Outside advisers to the U.S. Food and Drug Administration (FDA) on Tuesday narrowly voted to recommend the agency grant emergency use authorization (EUA) for a drug from Merck and Ridgeback Biotherapeutics to treat COVID-19, called molnupiravir.
Members of the FDA’s Antimicrobial Drugs Advisory Committee voted 13 for and 10 against the EUA for molnupiravir, agreeing with the idea that the drug’s benefits outweigh its potential risks, including potential birth defects if used during pregnancy.
While the FDA does not have to follow the advisers’ recommendation, it usually does. It will now consider the committee’s recommendation.
The drug is intended for use at home by adults with mild to moderate COVID-19 who are at high risk of developing severe disease. The drug is taken orally in pill form, twice a day for five days, within five days of symptoms onset.
Concerns of Triggering New Variants
Molnupiravir works by causing errors in the SARS-CoV-2 coronavirus’s genetic code to stop it from replicating. Specifically, molnupiravir targets part of the virus called the RNA polymerase.
That genetic effect has raised concerns that the drug could trigger more virulent strains of the CCP (Chinese Communist Party) virus, another name for SARS-CoV-2.
FDA regulators said Tuesday that the risk is theoretical, but many panelists said it should be carefully tracked in follow-up studies.
If granted the EUA, Merck’s antiviral pill would become the first at-home treatment for the CCP virus authorized by the FDA. The exact segment of the population who would be eligible to use the drug would need to be defined by the agency.
Merck published data last week suggesting that the antiviral pill showed a 30 percent relative risk reduction in hospitalizations and deaths in patients with early COVID-19 symptoms at high risk of disease progression. The results meant the drug is less effective than previously reported in October, at a relative risk reduction of 48 percent.
The results haven’t yet been peer-reviewed or published in a scientific journal.
According to Merck, in the trial, nine deaths were reported in the placebo group, and one in the molnupiravir group. Several members on the advisory panel said the reduced number of deaths in people who received molnupiravir in the trial convinced them to vote to recommend authorization.
“COVID-19 is still an emergency situation,” said committee member Dr. David Hardy, who voted yes. “There is a need for something like this. This is the first opportunity that an oral outpatient medication for mildly symptomatic to moderately symptomatic persons would be available, although I do have questions about its overall longer-term efficacy.”
Concerns of Birth Defects
Both FDA staff scientists and Merck have suggested the drug should not be recommended during pregnancy. Earlier Tuesday, FDA scientists told the panelists that company studies in rats showed the drug caused birth defects when given at very high doses. FDA staffers concluded the data “suggest that molnupiravir may cause fetal harm when administered to pregnant individuals.”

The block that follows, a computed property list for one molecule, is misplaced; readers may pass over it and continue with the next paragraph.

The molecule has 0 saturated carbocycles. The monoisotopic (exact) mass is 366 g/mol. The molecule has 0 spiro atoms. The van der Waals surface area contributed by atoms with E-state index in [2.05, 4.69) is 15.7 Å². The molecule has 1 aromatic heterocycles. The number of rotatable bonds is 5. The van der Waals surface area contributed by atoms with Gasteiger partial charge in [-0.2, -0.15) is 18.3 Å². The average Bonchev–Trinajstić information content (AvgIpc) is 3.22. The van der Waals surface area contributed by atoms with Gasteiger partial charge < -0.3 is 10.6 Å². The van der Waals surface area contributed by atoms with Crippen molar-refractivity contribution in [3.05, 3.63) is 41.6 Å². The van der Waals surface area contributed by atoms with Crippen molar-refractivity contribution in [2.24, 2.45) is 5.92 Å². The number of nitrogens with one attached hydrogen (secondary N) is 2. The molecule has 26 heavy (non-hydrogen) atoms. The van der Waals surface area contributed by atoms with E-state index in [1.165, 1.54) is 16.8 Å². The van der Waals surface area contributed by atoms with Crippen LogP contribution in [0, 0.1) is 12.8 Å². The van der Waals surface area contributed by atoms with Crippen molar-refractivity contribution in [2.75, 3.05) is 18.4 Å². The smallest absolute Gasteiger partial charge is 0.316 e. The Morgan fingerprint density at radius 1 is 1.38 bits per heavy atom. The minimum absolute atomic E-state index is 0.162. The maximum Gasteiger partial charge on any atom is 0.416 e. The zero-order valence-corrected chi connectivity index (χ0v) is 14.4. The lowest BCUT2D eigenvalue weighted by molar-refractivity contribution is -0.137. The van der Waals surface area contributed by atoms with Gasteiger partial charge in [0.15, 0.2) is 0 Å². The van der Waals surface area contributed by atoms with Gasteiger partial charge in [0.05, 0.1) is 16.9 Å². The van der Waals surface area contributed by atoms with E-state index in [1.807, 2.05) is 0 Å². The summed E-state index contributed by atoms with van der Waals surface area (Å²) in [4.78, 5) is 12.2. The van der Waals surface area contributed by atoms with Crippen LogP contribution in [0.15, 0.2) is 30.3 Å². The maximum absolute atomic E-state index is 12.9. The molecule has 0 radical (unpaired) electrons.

“Given the large potential population affected, the risk of widespread effects on potential birth defects has not been adequately studied,” said Dr. Sankar Swaminathan of the University of Utah School of Medicine, who voted against the drug.
Panelists did not say the drug should never be given during pregnancy, but did recommended it only be taken in rare circumstances—for example, when other treatments are not available.
“I don’t think you can ethically say it’s OK to give this drug in pregnancy, obviously,” Dr. Janet Cragan of the Centers for Disease Control and Prevention, a panelist, said during the discussions. “But at the same time, I’m not sure you can ethically tell a pregnant woman who has COVID-19 that she can’t have the drug if she’s decided that’s what she needs.”
Roy Baynes, Merck’s chief medical officer, told STAT News after the panel vote that the decision to use the drug should be made by doctors.
“We would not recommend its use in pregnancy and we would also recommend contraception in women of childbearing age,” he said. “But I think the idea here is that ultimately the physician is the best position to determine the relative risk benefit for their patients.”
The U.S. federal government has contracted to buy 3.1 million courses of molnupiravir for $2.2 billion, which is about $700 per treatment course.
By comparison, the United States paid around $20 a dose for its supply of the two-dose Pfizer/BioNTech vaccine.
Dr. Dean Y. Li, Merck’s executive vice president and president, in a statement called the FDA advisory panel’s vote “a critical step toward bringing this promising oral medicine for COVID-19 to appropriate patients in the U.S.”
Wendy Holman, chief executive officer of Ridgeback Biotherapeutics, said in a statement, “We are one step closer to being able to add molnupiravir to the tools that we have—in addition to vaccines—that can be available and accessible to help fight COVID-19.
“Importantly, our data show activity against the most prevalent variants today, and molnupiravir was studied as a monotherapy with no drug-drug interactions observed to date.”
Another potential oral antiviral COVID-19 treatment from Pfizer, called Paxlovid, is also being considered for authorization by the FDA. The pill showed an 89 percent relative reduction in hospitalizations and deaths in its clinical trial.
The Associated Press and Reuters contributed to this report.